Five House Republicans from New York want the Department of Justice to probe whether Gov. Andrew Cuomo’s COVID-19 policies violate the civil rights of individuals living in group homes.
Their Wednesday letter to Attorney General Merrick Garland references the first Cuomo scandal to bubble up during the coronavirus pandemic, which, compounded by multiple claims of sexual harassment by former staff members, threatens the Democratic governor with impeachment.
On April 10, 2020, Cuomo issued an order that placed infected residents into the state’s 7,000-home network, where healthy residents lived. This was similar to a nursing home order by Cuomo, which has been rescinded. The group home order is still in place.
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“Given Governor Cuomo’s poor track record of transparently sharing COVID-related data with the public, we therefore call on the Department of Justice to initiate an investigation into this matter to determine first whether the civil rights of those with disabilities have been violated and second to assess whether the statistics shared with federal authorities by New York State are accurate and truthful,” said the letter from GOP Reps. Chris Jacobs, Nicole Malliotakis, Elise Stefanik, Claudia Tenney, and Lee Zeldin.
The state initially reported 6,432 nursing home deaths, but the Wall Street Journal discovered that the figure was actually 15,000. A Washington Examiner investigation has revealed 552 dead group home residents and 32 care workers.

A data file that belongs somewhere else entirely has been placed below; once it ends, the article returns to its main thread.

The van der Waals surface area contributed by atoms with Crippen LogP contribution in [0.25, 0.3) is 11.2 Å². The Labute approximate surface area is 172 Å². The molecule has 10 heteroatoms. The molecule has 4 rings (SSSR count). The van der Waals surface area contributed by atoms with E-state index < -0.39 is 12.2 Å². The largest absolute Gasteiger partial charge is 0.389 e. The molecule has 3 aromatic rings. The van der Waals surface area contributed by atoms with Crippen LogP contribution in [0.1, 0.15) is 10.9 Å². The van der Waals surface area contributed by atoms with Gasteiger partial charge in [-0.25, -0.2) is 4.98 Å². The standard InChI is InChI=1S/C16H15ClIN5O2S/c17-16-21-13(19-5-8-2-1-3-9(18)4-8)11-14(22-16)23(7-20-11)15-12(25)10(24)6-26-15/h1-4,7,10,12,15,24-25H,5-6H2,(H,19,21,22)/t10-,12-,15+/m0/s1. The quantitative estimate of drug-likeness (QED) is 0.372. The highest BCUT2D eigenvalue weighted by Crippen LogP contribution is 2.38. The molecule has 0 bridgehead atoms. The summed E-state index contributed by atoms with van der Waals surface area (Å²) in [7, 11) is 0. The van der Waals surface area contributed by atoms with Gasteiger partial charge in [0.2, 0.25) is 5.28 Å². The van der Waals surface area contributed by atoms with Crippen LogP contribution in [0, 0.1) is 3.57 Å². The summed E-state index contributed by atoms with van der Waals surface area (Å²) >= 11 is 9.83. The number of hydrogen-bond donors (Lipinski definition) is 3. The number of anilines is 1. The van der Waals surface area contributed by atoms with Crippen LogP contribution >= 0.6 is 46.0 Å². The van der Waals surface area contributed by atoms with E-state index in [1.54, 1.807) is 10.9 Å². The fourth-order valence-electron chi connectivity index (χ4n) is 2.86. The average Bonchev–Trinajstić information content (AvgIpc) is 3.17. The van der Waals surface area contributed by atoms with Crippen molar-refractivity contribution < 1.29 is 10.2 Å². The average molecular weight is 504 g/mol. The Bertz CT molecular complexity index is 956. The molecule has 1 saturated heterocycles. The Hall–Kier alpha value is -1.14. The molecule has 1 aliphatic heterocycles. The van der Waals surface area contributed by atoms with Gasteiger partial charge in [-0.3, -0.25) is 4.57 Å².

New York state Sen. Anthony Palumbo led his own contingent of legislators last week in calling for a state Senate investigation into group home policies that have forced employees to work in infected environments, spreading the disease as they go.
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“New York Attorney General Letitia James determined the number of deaths in nursing homes was as much as 50 percent higher than the New York State Department of Health was reporting,” the congressional letter said. “The facts and circumstances regarding nursing homes are similar to group homes, which is why we believe the OPWDD statistics must be scrutinized.”
Cuomo is under pressure to resign by both of his state’s senators and most of its House members. But Cuomo, a former Housing and Urban Development secretary and state attorney general who was first elected governor in 2010, is showing no signs of leaving.
A growing Republican scrum seeks to challenge Cuomo in 2022, but candidates first will have to make it through the GOP primary. Those considering gubernatorial bids include Stefanik and Zeldin.